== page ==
Are Sorin 3T Heater-Coolers Putting Patients in Danger?

medical malpractice clientThe Sorin 3T Heater-Cooler, a medical device used during surgery to cool and warm patients, is at the center of a controversy after both patients and the US Food and Drug Administration (FDA) claim its use has resulted in injuries and death. The companies behind the Sorin 3T Heater-Coolers include Sorin Group USA, Sorin Group Deutschland GMBH and LivaNova PLC. The devices are often used during heart surgeries. Sorin 3T Heater-Coolers use water, warming blankets and heat exchangers to warm and cool patients’ blood. It is designed to enable surgeons to safely and efficiently regulate a patient’s temperature throughout surgery.

Is the Sorin 3T Heater-Cooler Hurting Patients During Surgery?

The manufacturers of the Sorin 3T Heater-Cooler announced in June of 2014 that 15 patients had acquired non-tuberculosis mycobacteria infections (Mycobacterium abscessus/M. abscessus) following the use of the device during their surgeries. Four of the 15 patients died as a result of their infections. The manufacturers sent out a letter to around 180 patients during that time warning them that they may have been exposed to Mycobacterium abscessus during their surgeries.

The Food and Drug Administration issued a recall for the Sorin 3T Heater-Cooler in July of last year. The recall is for an infection risk that the device allegedly poses to patients. Following the recall, the FDA released a safety communication in October of 2015 regarding several reports it had received indicating that the use of the Sorin 3T system was causing problems during surgery. From January 2010 to August 2015, the FDA says that it has received at least 32 reports of bacterial device contamination and patient infections linked to the Sorin 3T.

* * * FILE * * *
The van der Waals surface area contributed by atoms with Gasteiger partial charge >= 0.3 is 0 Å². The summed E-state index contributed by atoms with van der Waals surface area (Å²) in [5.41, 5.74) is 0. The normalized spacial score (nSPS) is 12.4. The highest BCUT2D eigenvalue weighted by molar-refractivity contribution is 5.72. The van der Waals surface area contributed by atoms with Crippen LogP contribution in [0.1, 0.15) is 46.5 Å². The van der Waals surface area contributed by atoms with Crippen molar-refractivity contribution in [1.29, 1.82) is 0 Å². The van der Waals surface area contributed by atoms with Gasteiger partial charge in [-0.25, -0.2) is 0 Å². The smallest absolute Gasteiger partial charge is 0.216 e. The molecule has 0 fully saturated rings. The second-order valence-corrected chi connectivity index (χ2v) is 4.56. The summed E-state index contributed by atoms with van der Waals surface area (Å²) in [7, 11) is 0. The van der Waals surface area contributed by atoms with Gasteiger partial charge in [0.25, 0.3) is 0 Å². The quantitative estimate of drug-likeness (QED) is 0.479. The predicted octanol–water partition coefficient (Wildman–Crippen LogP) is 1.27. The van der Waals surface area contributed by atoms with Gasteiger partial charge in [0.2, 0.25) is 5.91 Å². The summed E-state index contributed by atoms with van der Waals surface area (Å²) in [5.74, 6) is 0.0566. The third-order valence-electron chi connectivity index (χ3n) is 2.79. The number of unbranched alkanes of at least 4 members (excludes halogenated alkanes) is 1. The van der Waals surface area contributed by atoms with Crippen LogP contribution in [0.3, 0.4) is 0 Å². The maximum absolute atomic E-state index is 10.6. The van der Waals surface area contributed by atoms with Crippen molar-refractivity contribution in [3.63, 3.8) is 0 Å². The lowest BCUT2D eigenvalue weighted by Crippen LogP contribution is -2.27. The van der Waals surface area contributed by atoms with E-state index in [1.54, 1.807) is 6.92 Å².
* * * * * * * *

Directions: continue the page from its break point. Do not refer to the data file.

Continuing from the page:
In July, a patient filed a lawsuit against Sorin Group Deutschland GMBH, LivaNova PLC and Sorin Group USA. In the suit, the patient claims that he suffered a serious infection as a result of the use of the Sorin 3T Heater-Cooler during his heart surgery. He alleges that the infection led to increasing weakness, a high-grade fever and pneumonia. Upon receiving treatment for the infection, the patient discovered he was suffering from M. abscessus.

The Circulatory Systems Devices advisory panel, which is part of the Food and Drug Administration, weighed in on the Sorin 3T problem in June. The panel recommended that the FDA increase awareness about the risks associated with the Sorin 3T and provided several technical recommendations that it believes would make the Sorin 3T safer. As of this writing, the FDA was still deciding what to do about the Sorin 3T Heater-Cooler.

Medical product manufacturers and hospitals have a responsibility to provide patients with a reasonable level of care and prioritize patient safety. If patients are hurt due to a medical device defect, they and their families may be eligible to pursue product liability claims.



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